Doing this, we can see how certain players can beat their expected goals based on either volume or shot location selection. Alex Ovechkin for example, does not produce the shot volume on the power play that he does at even strength. He doesn’t pinch into the net front like he does at 5-vs-5 either, preferring to stick to his ‘Ovi spot’ or even drift up to the point in swapping spots with John Carlson.
Ovi gets a fair amount of shots from the high slot, but the biggest factor in his scoring is that a whopping 62.4 per cent of his shots are one-timers, three times the league average.
Steven Stamkos is the league leader in that area, with 64.3 per cent of his shots being one-timers, and he also leads all players in shot attempts from the high slot per 20 minutes of power-play time. As scary as Tampa Bay has looked in the second half of this season, Stamkos has been startlingly unlucky in his power-play shooting.
From the inner slot, you can see there are fewer one-timers as a natural function of it being more difficult to complete passes to that area and more difficult to wind up with the limited space available to shoot from. Evander Kane and Hornqvist lead the pack in inner slot shots, and Simmonds is that tiny dot with the third-most inner slot shot attempts, but only two per cent of his shots on goal are one-timers.
There aren’t many players who can take a truly balanced approach at shooting from the slot on the power play because of how defined roles are, but the best among them is Patrice Bergeron. Bergeron is able to cover the whole slot area, attacking from the high slot with a strong 43 per cent of his shots being one-timers, and pinching into the net front to bang home chances often, as I’m sure Leafs fans can attest to.
Mark Scheifele and Anthony Beauvillier play similar styles to Bergeron on the power play, though neither are able to equal his shot volume.
Next up, let’s look at the playmakers.
With the same idea in mind that we used for shooters, with the axes set at league averages, we can contrast slot passes with east-west passes for forwards, with the size of the bubbles for each player representing the number of completed one-timer passes they make every 20 minutes.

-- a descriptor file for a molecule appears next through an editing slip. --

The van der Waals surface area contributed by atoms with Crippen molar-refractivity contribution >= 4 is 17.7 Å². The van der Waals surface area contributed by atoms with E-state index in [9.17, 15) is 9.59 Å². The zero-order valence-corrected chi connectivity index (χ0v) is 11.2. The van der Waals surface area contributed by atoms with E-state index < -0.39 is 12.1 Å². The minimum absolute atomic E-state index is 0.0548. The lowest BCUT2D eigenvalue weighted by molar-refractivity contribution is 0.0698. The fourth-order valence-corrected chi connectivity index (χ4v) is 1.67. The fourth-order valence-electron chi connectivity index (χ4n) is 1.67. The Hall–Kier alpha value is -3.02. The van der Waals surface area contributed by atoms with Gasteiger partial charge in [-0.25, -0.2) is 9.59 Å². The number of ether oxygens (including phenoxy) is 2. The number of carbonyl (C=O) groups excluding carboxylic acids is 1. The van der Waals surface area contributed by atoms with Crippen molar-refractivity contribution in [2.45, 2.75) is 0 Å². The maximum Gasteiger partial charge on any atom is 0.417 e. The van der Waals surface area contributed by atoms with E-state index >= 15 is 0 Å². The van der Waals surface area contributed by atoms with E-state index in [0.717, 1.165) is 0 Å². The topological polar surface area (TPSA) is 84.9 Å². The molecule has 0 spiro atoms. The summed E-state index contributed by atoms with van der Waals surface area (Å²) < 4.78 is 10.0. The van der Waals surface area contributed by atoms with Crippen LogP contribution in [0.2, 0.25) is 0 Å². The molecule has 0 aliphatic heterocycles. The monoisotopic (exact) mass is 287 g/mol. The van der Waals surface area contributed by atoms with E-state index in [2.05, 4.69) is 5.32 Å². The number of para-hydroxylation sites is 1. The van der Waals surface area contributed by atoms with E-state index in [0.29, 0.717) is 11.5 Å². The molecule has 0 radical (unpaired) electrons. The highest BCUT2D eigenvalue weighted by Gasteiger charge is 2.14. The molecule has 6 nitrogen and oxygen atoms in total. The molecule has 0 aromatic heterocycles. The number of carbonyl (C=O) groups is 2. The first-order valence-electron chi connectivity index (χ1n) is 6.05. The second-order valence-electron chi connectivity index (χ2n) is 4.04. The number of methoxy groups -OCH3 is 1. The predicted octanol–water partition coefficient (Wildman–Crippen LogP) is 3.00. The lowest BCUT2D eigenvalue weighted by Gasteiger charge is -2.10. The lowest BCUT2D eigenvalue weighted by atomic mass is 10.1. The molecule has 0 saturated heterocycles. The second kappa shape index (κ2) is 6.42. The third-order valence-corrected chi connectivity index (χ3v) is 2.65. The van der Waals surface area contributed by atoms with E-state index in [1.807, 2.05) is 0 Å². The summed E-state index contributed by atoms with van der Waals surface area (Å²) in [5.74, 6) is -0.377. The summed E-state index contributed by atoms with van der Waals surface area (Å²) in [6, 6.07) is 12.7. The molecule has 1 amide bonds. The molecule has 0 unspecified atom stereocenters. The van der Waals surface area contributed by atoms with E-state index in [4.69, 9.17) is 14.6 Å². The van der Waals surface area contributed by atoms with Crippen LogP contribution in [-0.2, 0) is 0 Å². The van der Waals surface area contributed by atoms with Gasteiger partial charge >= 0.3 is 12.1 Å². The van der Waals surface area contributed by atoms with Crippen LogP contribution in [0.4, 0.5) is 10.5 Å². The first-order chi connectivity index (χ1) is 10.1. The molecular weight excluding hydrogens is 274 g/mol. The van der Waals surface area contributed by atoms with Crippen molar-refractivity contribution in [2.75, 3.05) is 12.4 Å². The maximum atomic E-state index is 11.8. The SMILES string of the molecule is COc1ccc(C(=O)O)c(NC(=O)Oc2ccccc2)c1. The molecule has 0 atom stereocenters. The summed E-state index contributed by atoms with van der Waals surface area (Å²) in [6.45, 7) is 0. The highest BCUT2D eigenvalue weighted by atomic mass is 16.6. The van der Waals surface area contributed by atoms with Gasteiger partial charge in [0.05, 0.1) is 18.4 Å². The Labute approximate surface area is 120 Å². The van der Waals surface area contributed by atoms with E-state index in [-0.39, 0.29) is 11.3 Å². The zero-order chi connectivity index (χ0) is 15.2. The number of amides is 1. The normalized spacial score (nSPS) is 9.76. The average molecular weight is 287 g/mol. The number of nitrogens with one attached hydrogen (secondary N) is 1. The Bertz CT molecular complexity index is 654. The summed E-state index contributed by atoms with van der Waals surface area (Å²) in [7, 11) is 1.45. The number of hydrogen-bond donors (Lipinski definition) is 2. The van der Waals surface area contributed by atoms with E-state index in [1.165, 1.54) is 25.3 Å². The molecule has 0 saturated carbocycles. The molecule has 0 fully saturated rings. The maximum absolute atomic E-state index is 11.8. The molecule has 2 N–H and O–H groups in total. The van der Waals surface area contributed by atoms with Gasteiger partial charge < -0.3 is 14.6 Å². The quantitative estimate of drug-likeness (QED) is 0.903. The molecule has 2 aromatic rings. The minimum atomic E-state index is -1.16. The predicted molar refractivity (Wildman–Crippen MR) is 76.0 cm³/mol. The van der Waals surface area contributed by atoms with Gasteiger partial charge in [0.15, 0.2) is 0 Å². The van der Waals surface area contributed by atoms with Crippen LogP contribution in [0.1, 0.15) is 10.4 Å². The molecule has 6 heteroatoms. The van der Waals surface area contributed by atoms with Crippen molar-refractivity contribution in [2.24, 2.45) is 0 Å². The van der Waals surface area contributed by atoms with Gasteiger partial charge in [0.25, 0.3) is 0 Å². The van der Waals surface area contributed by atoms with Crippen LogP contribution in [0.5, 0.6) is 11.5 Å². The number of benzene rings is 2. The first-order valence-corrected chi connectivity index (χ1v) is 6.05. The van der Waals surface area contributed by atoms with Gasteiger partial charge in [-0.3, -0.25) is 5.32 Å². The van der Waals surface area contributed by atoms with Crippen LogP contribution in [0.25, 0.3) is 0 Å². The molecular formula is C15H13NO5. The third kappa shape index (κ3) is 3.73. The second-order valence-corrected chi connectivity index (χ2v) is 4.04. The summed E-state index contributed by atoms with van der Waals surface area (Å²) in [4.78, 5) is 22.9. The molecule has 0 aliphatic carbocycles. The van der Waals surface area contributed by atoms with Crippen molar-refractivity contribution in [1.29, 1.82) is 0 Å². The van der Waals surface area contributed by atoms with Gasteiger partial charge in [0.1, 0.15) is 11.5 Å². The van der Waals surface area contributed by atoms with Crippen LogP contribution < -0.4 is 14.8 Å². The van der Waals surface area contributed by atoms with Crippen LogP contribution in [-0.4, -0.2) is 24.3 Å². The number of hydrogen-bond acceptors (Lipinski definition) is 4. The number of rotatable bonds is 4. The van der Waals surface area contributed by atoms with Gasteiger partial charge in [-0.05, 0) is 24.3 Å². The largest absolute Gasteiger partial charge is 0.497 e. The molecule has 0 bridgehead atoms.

McDavid is the league’s best forward at completing slot passes, which isn’t a huge surprise, but just like when we looked at his own one-timers at even strength, his team is letting him down at releasing those shots quickly.
Vancouver’s Elias Pettersson is the reverse McDavid, with just a slightly above league average number of slot passes, but leading all forwards in full, cross-ice East-West passes. Like McDavid though, his team is letting him down and not releasing those pucks quickly enough to create tons of one-timers.
Between those two players you have the most versatile group that’s able to complete both slot passes and East-West passes in about equal measure, with the best of all of them being Nikita Kucherov. What makes Kucherov such a weapon on the power play is that he can hit those dangerous passes to any space, and he’s dangerous shooter on top of it all.
Behind Kucherov you have a group of elite playmakers all bunched together in Evgeni Malkin, Nathan MacKinnon, Max Domi, Patrick Kane, Mitch Marner, Draisaitl, Jonathan Huberdeau, and Blake Wheeler.
The one that stands out the most to me, though, is Wheeler. He is a versatile playmaker anyway, and has been a top-two presence in scoring-chance creation on the power play with Claude Giroux over the last four seasons, but it’s how well Wheeler has his passes converted into one-timers that’s truly impressive.
Wheeler’s passes turn into one-timers on net 7.4 times every 20 minutes, which is nearly five times the league average. Whether it’s the right cast of supporting players to convert them or a special quality to Wheeler’s vision or pass placement, that’s incredible.
Who is ‘the best’ is going to be highly subjective here, but seeing how the data can visualize different playing styles and isolate those who are effective within them is always interesting.